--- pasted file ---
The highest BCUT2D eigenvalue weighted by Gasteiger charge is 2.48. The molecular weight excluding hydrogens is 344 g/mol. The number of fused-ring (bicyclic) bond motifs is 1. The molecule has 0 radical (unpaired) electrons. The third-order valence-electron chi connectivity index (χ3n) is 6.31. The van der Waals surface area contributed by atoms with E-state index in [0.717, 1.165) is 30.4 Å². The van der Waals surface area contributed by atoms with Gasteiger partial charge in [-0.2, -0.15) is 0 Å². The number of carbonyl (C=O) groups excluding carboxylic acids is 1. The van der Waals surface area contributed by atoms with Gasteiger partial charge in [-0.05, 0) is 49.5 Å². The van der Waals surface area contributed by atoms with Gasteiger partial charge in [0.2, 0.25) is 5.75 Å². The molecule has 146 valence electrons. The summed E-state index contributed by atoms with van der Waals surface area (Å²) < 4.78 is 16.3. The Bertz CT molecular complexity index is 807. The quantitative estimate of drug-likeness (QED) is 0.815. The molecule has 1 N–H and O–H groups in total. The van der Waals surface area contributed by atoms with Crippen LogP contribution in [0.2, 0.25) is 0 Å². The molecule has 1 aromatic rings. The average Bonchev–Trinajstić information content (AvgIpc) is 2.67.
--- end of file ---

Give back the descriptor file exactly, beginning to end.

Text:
The highest BCUT2D eigenvalue weighted by Gasteiger charge is 2.48. The molecular weight excluding hydrogens is 344 g/mol. The number of fused-ring (bicyclic) bond motifs is 1. The molecule has 0 radical (unpaired) electrons. The third-order valence-electron chi connectivity index (χ3n) is 6.31. The van der Waals surface area contributed by atoms with E-state index in [0.717, 1.165) is 30.4 Å². The van der Waals surface area contributed by atoms with Gasteiger partial charge in [-0.2, -0.15) is 0 Å². The number of carbonyl (C=O) groups excluding carboxylic acids is 1. The van der Waals surface area contributed by atoms with Gasteiger partial charge in [-0.05, 0) is 49.5 Å². The van der Waals surface area contributed by atoms with Gasteiger partial charge in [0.2, 0.25) is 5.75 Å². The molecule has 146 valence electrons. The summed E-state index contributed by atoms with van der Waals surface area (Å²) < 4.78 is 16.3. The Bertz CT molecular complexity index is 807. The quantitative estimate of drug-likeness (QED) is 0.815. The molecule has 1 N–H and O–H groups in total. The van der Waals surface area contributed by atoms with Crippen LogP contribution in [0.2, 0.25) is 0 Å². The molecule has 1 aromatic rings. The average Bonchev–Trinajstić information content (AvgIpc) is 2.67.